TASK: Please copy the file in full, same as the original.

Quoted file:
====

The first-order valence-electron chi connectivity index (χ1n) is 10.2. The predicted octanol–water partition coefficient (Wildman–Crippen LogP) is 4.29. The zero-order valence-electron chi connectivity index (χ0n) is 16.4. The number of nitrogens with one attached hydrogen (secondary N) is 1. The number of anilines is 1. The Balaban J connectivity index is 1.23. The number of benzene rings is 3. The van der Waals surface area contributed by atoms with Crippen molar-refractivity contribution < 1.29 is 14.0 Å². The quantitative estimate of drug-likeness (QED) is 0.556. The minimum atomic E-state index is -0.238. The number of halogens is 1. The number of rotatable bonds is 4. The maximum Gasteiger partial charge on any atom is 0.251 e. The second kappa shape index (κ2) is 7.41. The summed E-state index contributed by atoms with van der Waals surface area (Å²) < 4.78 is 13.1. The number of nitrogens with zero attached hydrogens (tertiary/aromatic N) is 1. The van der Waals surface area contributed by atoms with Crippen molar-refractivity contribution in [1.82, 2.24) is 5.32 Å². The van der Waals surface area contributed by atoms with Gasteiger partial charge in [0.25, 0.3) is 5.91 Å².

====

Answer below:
The first-order valence-electron chi connectivity index (χ1n) is 10.2. The predicted octanol–water partition coefficient (Wildman–Crippen LogP) is 4.29. The zero-order valence-electron chi connectivity index (χ0n) is 16.4. The number of nitrogens with one attached hydrogen (secondary N) is 1. The number of anilines is 1. The Balaban J connectivity index is 1.23. The number of benzene rings is 3. The van der Waals surface area contributed by atoms with Crippen molar-refractivity contribution < 1.29 is 14.0 Å². The quantitative estimate of drug-likeness (QED) is 0.556. The minimum atomic E-state index is -0.238. The number of halogens is 1. The number of rotatable bonds is 4. The maximum Gasteiger partial charge on any atom is 0.251 e. The second kappa shape index (κ2) is 7.41. The summed E-state index contributed by atoms with van der Waals surface area (Å²) < 4.78 is 13.1. The number of nitrogens with zero attached hydrogens (tertiary/aromatic N) is 1. The van der Waals surface area contributed by atoms with Crippen molar-refractivity contribution in [1.82, 2.24) is 5.32 Å². The van der Waals surface area contributed by atoms with Gasteiger partial charge in [0.25, 0.3) is 5.91 Å².